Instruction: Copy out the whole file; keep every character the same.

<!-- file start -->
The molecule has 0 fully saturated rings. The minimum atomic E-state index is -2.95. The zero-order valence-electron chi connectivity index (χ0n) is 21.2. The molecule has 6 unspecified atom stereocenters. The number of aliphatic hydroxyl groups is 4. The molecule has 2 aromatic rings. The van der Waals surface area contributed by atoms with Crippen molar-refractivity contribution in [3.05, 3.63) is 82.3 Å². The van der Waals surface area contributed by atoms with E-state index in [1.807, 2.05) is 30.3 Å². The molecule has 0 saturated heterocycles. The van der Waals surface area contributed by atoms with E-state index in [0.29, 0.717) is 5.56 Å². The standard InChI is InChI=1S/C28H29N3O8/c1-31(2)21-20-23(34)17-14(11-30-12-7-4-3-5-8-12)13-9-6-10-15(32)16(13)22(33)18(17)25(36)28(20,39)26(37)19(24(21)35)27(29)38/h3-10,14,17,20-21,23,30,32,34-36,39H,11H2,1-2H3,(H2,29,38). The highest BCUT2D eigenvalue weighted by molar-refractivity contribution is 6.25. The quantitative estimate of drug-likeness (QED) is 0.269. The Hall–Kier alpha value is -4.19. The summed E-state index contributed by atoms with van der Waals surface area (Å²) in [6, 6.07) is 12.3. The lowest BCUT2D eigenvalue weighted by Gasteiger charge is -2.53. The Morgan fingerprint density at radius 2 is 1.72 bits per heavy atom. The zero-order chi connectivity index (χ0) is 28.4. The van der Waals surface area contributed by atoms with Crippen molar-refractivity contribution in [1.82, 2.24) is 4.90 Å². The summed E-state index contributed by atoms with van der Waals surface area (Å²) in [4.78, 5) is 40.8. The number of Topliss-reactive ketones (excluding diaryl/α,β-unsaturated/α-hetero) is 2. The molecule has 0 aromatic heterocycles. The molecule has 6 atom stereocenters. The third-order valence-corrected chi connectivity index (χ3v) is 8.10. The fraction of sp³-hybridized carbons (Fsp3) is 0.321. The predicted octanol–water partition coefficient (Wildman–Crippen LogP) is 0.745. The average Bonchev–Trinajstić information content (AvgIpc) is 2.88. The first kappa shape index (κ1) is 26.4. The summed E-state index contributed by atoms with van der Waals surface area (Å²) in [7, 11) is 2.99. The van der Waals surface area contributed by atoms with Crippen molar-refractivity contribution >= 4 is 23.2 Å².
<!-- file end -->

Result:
The molecule has 0 fully saturated rings. The minimum atomic E-state index is -2.95. The zero-order valence-electron chi connectivity index (χ0n) is 21.2. The molecule has 6 unspecified atom stereocenters. The number of aliphatic hydroxyl groups is 4. The molecule has 2 aromatic rings. The van der Waals surface area contributed by atoms with Crippen molar-refractivity contribution in [3.05, 3.63) is 82.3 Å². The van der Waals surface area contributed by atoms with E-state index in [1.807, 2.05) is 30.3 Å². The molecule has 0 saturated heterocycles. The van der Waals surface area contributed by atoms with E-state index in [0.29, 0.717) is 5.56 Å². The standard InChI is InChI=1S/C28H29N3O8/c1-31(2)21-20-23(34)17-14(11-30-12-7-4-3-5-8-12)13-9-6-10-15(32)16(13)22(33)18(17)25(36)28(20,39)26(37)19(24(21)35)27(29)38/h3-10,14,17,20-21,23,30,32,34-36,39H,11H2,1-2H3,(H2,29,38). The highest BCUT2D eigenvalue weighted by molar-refractivity contribution is 6.25. The quantitative estimate of drug-likeness (QED) is 0.269. The Hall–Kier alpha value is -4.19. The summed E-state index contributed by atoms with van der Waals surface area (Å²) in [6, 6.07) is 12.3. The lowest BCUT2D eigenvalue weighted by Gasteiger charge is -2.53. The Morgan fingerprint density at radius 2 is 1.72 bits per heavy atom. The zero-order chi connectivity index (χ0) is 28.4. The van der Waals surface area contributed by atoms with Crippen molar-refractivity contribution in [1.82, 2.24) is 4.90 Å². The summed E-state index contributed by atoms with van der Waals surface area (Å²) in [4.78, 5) is 40.8. The number of Topliss-reactive ketones (excluding diaryl/α,β-unsaturated/α-hetero) is 2. The molecule has 0 aromatic heterocycles. The molecule has 6 atom stereocenters. The third-order valence-corrected chi connectivity index (χ3v) is 8.10. The fraction of sp³-hybridized carbons (Fsp3) is 0.321. The predicted octanol–water partition coefficient (Wildman–Crippen LogP) is 0.745. The average Bonchev–Trinajstić information content (AvgIpc) is 2.88. The first kappa shape index (κ1) is 26.4. The summed E-state index contributed by atoms with van der Waals surface area (Å²) in [7, 11) is 2.99. The van der Waals surface area contributed by atoms with Crippen molar-refractivity contribution >= 4 is 23.2 Å².